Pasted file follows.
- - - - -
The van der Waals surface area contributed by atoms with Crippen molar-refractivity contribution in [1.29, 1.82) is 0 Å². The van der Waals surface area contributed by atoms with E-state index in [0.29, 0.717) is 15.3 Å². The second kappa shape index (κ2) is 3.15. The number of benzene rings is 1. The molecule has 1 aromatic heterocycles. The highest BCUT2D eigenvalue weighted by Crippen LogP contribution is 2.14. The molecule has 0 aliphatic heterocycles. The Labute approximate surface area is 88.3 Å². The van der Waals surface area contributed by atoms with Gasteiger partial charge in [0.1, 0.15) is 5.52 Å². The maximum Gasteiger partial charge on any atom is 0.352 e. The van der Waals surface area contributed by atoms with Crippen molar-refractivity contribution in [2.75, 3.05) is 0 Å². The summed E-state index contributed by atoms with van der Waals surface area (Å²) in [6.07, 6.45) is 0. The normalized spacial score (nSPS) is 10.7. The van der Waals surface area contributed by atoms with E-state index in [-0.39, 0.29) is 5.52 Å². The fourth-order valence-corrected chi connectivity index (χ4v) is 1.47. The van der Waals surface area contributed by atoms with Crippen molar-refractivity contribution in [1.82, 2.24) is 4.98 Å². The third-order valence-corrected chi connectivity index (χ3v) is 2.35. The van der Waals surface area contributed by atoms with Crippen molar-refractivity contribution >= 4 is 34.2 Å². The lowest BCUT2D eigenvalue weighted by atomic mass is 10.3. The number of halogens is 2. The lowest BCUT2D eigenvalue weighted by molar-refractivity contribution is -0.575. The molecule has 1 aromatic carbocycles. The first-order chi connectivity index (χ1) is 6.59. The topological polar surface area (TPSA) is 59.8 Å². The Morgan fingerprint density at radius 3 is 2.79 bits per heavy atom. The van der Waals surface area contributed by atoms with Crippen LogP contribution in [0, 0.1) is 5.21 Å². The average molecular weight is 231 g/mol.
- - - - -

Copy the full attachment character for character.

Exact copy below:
The van der Waals surface area contributed by atoms with Crippen molar-refractivity contribution in [1.29, 1.82) is 0 Å². The van der Waals surface area contributed by atoms with E-state index in [0.29, 0.717) is 15.3 Å². The second kappa shape index (κ2) is 3.15. The number of benzene rings is 1. The molecule has 1 aromatic heterocycles. The highest BCUT2D eigenvalue weighted by Crippen LogP contribution is 2.14. The molecule has 0 aliphatic heterocycles. The Labute approximate surface area is 88.3 Å². The van der Waals surface area contributed by atoms with Gasteiger partial charge in [0.1, 0.15) is 5.52 Å². The maximum Gasteiger partial charge on any atom is 0.352 e. The van der Waals surface area contributed by atoms with Crippen molar-refractivity contribution in [2.75, 3.05) is 0 Å². The summed E-state index contributed by atoms with van der Waals surface area (Å²) in [6.07, 6.45) is 0. The normalized spacial score (nSPS) is 10.7. The van der Waals surface area contributed by atoms with E-state index in [-0.39, 0.29) is 5.52 Å². The fourth-order valence-corrected chi connectivity index (χ4v) is 1.47. The van der Waals surface area contributed by atoms with Crippen molar-refractivity contribution in [1.82, 2.24) is 4.98 Å². The third-order valence-corrected chi connectivity index (χ3v) is 2.35. The van der Waals surface area contributed by atoms with Crippen molar-refractivity contribution >= 4 is 34.2 Å². The lowest BCUT2D eigenvalue weighted by atomic mass is 10.3. The number of halogens is 2. The lowest BCUT2D eigenvalue weighted by molar-refractivity contribution is -0.575. The molecule has 1 aromatic carbocycles. The first-order chi connectivity index (χ1) is 6.59. The topological polar surface area (TPSA) is 59.8 Å². The Morgan fingerprint density at radius 3 is 2.79 bits per heavy atom. The van der Waals surface area contributed by atoms with Crippen LogP contribution in [0, 0.1) is 5.21 Å². The average molecular weight is 231 g/mol.